Candidates for New York mayor and New Jersey governor run close races Defeat, taxes may not be a sure pair


WASHINGTON -- The political spotlight will focus sharply today on a tight contest for mayor of New York City and a tightening race for governor of New Jersey as voters go to the polls in off-year elections in hundreds of communities across the nation.

In the race in New York, the final opinion polls, both public and unpublished, found Democratic Mayor David N. Dinkins and Republican challenger Rudolph W. Giuliani essentially even, suggesting that the outcome will depend largely on who succeeds in persuading his supporters to go to the polls. If there was any late movement, strategists said, it appeared to be toward Mr. Giuliani and still barely discernible.

But the contest getting the most attention from political professionals was that between Democratic Gov. Jim Florio of New Jersey and his Republican challenger, Christine Todd Whitman. Polls tracking opinion on a daily basis for both campaigns showed Ms. Whitman had gained some ground in the final week but was still clearly trailing Mr. Florio.

"It's closed up a lot," said Haley Barbour, chairman of the Republican National Committee. "Everybody recognizes that Christie has been closing fast, but she was in a big hole."

The best indication the race had grown somewhat closer came Saturday when the Florio campaign brought Hillary Rodham Clinton back into the state for the second time in little more than a week after private polling by the Democrats showed the incumbent governor was, in the words of one campaign insider, "collapsing with women." But by Sunday night, Mr. Florio's lead among female voters had firmed up at 10 percent or higher, below the 20 to 30 percent margin shown in some earlier surveys but still comfortable enough to point to a Democratic success today.

The New Jersey contest was getting the greatest attention from the political community as an indicator of whether a political leader can pass a huge tax increase -- in Mr. Florio's case, $2.8 billion in 1990 -- and recover politically by making the case that the "hard decision" paid dividends. If Mr. Florio succeeds today, the odds will drop on other governors who have faced major fiscal problems, such as Republican Pete Wilson of California and Democrat Lawton M. Chiles Jr. of Florida.

Such a result also might be read as a sign that President Clinton may take unpopular actions now without necessarily compromising his prospects for winning a second term in 1996. None of the other elections today is expected to provide as many opportunities to draw general inferences.

In New York the question is simply whether Mr. Dinkins' performance as mayor has been so badly received -- particularly his handling of the crime problem -- that he will suffer enough defections among usually liberal Democrats to elect Mr. Giuliani. But a Giuliani victory, coming on the heels of Republican Richard Riordan's success in Los Angeles last spring, obviously would strengthen the GOP's case that liberal Democrats are out of touch with the concerns of voters in big cities.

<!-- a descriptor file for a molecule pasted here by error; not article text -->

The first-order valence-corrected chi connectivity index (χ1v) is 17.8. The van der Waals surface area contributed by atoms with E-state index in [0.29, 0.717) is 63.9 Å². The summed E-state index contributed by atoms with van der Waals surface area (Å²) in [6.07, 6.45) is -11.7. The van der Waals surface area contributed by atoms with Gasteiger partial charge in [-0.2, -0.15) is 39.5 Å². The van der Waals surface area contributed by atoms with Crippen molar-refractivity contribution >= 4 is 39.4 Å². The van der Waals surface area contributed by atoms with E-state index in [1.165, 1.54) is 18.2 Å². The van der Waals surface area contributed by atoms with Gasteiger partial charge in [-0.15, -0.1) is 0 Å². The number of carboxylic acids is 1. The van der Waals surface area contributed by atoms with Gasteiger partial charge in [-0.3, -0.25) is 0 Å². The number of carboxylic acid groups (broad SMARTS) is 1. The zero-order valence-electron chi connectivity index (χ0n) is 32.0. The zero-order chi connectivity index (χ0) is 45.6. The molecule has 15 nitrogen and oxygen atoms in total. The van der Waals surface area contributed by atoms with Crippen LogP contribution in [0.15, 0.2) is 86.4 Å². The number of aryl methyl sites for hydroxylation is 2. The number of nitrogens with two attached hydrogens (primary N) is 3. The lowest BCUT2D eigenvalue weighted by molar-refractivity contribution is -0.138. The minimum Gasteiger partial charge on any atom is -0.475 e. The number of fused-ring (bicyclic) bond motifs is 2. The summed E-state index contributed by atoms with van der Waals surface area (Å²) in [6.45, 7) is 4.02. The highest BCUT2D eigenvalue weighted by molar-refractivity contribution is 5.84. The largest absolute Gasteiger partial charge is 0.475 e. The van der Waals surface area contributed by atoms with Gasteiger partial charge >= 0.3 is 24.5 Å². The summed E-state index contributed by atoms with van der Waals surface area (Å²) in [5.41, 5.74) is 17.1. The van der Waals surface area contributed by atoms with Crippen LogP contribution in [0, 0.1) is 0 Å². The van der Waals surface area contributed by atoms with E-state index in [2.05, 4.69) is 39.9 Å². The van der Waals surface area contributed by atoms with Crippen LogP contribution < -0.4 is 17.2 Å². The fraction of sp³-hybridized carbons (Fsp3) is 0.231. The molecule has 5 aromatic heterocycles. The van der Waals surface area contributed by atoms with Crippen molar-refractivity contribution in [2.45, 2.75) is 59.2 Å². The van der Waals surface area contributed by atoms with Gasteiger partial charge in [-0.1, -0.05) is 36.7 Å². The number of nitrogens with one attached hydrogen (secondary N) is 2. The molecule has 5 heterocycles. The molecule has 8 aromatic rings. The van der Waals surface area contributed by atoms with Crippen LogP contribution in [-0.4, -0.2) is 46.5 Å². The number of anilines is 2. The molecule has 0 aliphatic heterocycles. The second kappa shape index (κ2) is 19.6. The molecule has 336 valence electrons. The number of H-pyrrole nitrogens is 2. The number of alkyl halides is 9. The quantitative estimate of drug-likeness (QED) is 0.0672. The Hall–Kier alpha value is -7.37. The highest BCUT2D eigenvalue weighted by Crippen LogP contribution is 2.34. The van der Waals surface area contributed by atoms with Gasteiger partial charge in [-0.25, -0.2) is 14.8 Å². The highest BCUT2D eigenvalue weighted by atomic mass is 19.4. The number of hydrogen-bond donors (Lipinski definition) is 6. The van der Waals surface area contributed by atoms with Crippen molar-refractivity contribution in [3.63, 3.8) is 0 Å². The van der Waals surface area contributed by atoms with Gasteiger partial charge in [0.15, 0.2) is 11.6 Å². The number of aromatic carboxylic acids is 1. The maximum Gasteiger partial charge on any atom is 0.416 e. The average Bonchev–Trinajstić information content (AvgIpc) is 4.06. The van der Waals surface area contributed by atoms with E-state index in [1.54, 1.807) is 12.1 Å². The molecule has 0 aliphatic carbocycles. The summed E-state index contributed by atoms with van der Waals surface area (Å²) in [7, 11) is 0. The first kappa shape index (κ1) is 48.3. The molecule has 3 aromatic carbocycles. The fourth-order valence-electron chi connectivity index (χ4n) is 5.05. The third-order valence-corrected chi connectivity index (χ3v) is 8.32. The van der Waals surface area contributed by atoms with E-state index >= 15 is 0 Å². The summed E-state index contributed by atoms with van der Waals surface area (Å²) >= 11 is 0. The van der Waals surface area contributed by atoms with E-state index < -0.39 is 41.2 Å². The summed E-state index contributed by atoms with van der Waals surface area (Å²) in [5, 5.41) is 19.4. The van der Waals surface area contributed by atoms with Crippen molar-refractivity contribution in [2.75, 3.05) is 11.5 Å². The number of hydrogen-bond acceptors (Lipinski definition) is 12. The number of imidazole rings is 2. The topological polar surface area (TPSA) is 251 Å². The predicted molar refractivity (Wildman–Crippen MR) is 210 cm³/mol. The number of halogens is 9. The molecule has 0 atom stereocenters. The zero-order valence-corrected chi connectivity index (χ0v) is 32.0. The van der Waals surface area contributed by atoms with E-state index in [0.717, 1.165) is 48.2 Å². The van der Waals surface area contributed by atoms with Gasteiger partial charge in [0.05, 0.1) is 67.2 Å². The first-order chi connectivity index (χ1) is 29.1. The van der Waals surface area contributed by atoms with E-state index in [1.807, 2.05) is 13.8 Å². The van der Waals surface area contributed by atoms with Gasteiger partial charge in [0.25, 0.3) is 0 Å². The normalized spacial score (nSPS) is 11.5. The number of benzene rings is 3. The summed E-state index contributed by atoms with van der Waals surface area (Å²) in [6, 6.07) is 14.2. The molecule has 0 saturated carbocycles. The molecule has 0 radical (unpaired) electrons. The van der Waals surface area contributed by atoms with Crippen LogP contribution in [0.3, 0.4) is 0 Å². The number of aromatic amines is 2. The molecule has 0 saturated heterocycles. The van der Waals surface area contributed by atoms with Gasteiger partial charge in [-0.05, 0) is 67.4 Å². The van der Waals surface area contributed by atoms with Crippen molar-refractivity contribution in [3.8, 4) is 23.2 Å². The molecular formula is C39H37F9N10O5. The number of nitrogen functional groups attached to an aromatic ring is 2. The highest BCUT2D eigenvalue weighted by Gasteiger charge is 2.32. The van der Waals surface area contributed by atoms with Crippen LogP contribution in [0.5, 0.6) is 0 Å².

The other high-visibility election scheduled today is for governor of Virginia to succeed L. Douglas Wilder, who is not eligible for a second term. But all the polls and most of the private assessments of politicians seem agreed that Republican George Allen, the son of the former coach of the Washington Redskins, holds a wide lead over former state Attorney General Mary Sue Terry.

Voters in three major cities will be voting on successors to mayors of some national prominence -- Coleman Young of Detroit, Raymond S. Flynn of Boston and Maynard H. Jackson of Atlanta. In Boston, acting Mayor Thomas Menino is favored over state Rep. James Brett. In Detroit, former state Supreme Court Judge Dennis Archer leads prosecutor Sharon McPhail. And in Atlanta, City Councilman Bill Campbell is favored over a council colleague, Myrtle Davis, and Michael Lomax, former chairman of the Fulton County Commission, although a runoff may be required Nov. 23 if no one wins a majority.

In Miami, the leading candidates to succeed the retiring Xavier Suarez are former Mayor Stephen Clark, who held the office almost 30 years ago, and Miriam Alonso, a Cuban-American member of the City Council. But there are six candidates on the ballot, increasing the chance of a runoff next Tuesday if no one receives more than 50 percent.

Three other big city mayors -- Bob Lanier of Houston, Michael White of Cleveland and Norman Rice of Seattle -- are odds-on to win re-election easily.

There are also scores of referendums at both state and local levels. In California, polls indicate voters will reject Proposition 174, which would provide vouchers that parents could use to send their children to either public or private schools.

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